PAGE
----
THE SCENE: A counselor and a client are sitting across from each other, sometime around midday. The counselor is listening as the client processes aloud the issue that has been brought to the session: feelings of isolation. The counselor reflects what she hears, providing a safe and non-judgmental atmosphere for the client to explore his feelings. As the client pauses, looking for words to capture his experience of loneliness, he glances to his left and sees a single mallard duck floating on the pond beside which the counselor and client are sitting. He uses the duck as a metaphor for his feelings, and the session progresses from there.

Mallard duck swimming on a pond

If this scene doesn’t match your idea of what a typical therapy session looks like, you’re not alone. Most people, when they think of therapy, picture a client sitting in a chair in an office, with the counselor sitting nearby, taking notes on a clipboard. But ecotherapy has been gaining ground in the last two decades, and in ecotherapy, clients and counselors build a therapeutic relationship not in an office, but in an outdoor setting.

Ecotherapy combines the innate assets of nature with the benefits of talk therapy. The idea that immersing oneself in nature can be immensely beneficial isn’t new. Neither is the idea that the relationship and trust that develops between a client and counselor is integral to the therapeutic process. But these two ideas have seldom been combined in practice. Until now.

Ecotherapy was born out of ecopsychology, a field of study which proposes that 1) there is a deeply reciprocal relationship between humans and nature, and 2) when humans become disconnected from nature, both humans and nature suffer. In reconnecting with nature, healing for both humans and nature becomes possible. Ecotherapy is the practice of that reconnection and the utilization of nature as a way for clients to express themselves. The sensory awareness that is inevitably stimulated in an outdoor setting can often present poignant insights that would remain out of reach in a typical office setting.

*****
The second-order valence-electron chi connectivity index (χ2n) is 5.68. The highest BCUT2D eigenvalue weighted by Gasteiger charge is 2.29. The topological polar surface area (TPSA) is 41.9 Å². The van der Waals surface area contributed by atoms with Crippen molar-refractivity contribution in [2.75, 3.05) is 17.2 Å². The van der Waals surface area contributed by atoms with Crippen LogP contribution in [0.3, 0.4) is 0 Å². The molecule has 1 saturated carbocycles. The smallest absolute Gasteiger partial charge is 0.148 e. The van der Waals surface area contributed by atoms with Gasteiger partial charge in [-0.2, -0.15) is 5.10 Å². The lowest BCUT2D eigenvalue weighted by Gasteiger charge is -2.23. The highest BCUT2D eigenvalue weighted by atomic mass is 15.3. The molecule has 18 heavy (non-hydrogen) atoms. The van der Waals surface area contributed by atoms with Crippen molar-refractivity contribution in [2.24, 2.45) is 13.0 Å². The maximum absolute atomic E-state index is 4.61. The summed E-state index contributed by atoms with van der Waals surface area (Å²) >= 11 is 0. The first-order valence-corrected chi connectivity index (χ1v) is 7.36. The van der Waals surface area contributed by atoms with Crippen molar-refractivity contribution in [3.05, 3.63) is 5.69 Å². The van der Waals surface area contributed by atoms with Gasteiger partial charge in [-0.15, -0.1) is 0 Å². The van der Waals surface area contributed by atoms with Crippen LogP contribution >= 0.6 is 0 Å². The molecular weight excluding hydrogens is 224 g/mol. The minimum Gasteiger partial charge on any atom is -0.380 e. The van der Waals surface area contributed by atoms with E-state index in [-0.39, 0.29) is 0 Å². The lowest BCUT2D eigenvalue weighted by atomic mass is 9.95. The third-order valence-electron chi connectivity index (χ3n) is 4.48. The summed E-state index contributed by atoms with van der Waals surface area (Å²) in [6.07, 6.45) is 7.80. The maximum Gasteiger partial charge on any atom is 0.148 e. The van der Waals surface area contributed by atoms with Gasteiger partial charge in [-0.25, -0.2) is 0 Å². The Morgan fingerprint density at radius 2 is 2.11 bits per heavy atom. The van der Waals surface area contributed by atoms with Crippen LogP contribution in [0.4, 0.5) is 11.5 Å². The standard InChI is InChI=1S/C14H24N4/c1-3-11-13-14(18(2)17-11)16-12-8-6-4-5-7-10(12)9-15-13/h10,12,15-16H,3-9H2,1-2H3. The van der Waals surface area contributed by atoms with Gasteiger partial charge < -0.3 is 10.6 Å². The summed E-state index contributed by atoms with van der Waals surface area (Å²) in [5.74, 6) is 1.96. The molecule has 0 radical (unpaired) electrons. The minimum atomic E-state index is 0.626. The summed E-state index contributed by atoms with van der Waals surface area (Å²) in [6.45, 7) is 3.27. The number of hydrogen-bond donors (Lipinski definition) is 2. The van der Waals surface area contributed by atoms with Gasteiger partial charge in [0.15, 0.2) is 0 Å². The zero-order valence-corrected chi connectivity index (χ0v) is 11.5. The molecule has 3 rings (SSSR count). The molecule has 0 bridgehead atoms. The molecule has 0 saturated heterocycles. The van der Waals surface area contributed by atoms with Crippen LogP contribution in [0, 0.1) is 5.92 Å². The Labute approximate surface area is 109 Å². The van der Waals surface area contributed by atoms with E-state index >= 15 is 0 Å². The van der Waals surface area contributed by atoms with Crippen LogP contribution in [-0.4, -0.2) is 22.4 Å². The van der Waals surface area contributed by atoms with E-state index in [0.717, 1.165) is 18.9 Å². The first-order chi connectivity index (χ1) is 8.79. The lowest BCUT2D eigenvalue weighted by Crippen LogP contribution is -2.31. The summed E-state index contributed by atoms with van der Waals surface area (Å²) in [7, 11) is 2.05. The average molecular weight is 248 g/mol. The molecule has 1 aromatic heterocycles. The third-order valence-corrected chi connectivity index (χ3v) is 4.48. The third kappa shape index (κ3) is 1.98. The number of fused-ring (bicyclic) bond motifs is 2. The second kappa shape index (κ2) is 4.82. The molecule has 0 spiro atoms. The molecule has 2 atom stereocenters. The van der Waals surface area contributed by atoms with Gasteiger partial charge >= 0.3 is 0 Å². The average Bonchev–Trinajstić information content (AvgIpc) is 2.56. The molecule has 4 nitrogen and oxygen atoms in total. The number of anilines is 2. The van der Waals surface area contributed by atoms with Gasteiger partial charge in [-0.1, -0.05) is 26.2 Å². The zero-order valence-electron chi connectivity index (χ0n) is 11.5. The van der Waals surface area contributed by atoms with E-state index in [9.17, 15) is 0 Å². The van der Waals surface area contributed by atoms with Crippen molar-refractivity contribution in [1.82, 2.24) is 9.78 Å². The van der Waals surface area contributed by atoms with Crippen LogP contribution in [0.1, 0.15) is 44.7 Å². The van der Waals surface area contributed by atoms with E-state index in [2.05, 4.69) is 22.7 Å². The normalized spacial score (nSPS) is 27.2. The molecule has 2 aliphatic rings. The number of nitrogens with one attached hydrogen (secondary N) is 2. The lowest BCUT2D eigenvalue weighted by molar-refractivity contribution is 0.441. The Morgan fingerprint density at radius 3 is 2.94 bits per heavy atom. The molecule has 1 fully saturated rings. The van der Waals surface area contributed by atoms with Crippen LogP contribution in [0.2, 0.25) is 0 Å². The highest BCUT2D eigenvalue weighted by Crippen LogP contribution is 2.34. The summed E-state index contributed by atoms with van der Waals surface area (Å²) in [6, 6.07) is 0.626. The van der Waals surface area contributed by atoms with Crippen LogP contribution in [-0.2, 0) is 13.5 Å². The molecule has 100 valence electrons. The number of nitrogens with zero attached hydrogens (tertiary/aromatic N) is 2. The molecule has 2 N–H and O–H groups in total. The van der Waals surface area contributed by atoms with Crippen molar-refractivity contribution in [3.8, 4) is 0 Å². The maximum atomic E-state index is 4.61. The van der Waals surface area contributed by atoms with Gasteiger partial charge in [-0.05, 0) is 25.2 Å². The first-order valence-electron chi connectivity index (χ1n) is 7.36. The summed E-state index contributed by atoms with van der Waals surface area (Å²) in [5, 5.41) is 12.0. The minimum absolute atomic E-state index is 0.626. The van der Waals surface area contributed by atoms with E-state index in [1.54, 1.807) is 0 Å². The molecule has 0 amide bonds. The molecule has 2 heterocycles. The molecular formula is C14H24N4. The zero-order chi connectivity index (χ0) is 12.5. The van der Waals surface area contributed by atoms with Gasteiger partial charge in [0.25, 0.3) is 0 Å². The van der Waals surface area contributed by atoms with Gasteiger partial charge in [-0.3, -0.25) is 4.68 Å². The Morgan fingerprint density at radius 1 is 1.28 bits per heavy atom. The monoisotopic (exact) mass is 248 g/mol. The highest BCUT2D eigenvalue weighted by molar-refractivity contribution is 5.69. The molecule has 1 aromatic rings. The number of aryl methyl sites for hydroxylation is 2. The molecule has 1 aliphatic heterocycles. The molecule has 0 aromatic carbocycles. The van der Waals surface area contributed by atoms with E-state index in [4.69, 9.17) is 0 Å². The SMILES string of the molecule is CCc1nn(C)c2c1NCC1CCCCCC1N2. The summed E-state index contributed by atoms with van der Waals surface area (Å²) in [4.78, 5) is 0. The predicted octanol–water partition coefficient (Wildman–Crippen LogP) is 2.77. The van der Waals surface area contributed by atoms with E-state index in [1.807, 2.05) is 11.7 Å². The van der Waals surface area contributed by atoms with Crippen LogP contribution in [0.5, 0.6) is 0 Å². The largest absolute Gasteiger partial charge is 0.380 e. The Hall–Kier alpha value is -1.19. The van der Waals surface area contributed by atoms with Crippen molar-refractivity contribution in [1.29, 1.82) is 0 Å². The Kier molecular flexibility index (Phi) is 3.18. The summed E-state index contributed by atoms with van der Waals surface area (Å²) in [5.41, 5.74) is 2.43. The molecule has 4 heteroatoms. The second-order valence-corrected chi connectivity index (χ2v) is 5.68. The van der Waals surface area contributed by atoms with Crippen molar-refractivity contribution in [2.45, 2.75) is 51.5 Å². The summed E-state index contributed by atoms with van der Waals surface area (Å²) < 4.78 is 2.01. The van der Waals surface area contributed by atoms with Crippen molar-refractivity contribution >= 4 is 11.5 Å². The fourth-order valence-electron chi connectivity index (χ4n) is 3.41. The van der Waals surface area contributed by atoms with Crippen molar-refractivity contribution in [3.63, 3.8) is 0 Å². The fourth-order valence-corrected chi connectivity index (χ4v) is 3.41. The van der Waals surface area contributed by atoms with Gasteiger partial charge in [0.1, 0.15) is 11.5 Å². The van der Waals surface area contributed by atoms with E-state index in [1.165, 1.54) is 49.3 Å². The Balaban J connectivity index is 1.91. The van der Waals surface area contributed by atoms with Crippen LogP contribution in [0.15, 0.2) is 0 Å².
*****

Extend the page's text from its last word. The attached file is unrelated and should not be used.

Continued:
Nature mandala - example of a directed activity in ecotherapy

So far, ecotherapy has been used with clients who experience: ADHD/ADD, anxiety, depression, dissociation, eating disorders, relationship issues, self-image issues, and substance use disorders. Ecotherapy practitioners see individuals, couples, families, and groups in nature.  Everything that is feasible in an enclosed office is also possible in a nature-based setting, with an enhanced possibility for discovery. Whether a client is doing a more directed activity such as creating an autumn-themed nature mandala to symbolize change in her life, or simply sitting in silence and focusing on the ground beneath in order to come back to the body in a time of dissociation, in ecotherapy, nature works as a co-therapist.

When I take a client into nature, we work to build trust in and use connection with the Earth as a catalyst to understand more deeply what the client is seeking to uncover. As a counselor practicing ecotherapy, I am able to provide a setting for clients to sustainably explore truths that exist for them and can be found:

inside thought / inside forests

alongside family / alongside lakes

through words / through meadows

with possibilities unhindered by walls, and as wide as the horizon.

If you believe that you and/or a loved one would benefit from ecotherapy, please contact the Fountain Hill Center at (616) 456-1178 or to set up an individual, couples, or group session with Sam Lemmer.

Sam is currently completing her counseling internship at The Fountain Hill Center, while pursuing her Master’s degree in Clinical Mental Health at Western Michigan University. As an ecotherapy practitioner, she invites clients to come see what insights lie in their own walks with nature, and it is with gratitude that she walks alongside.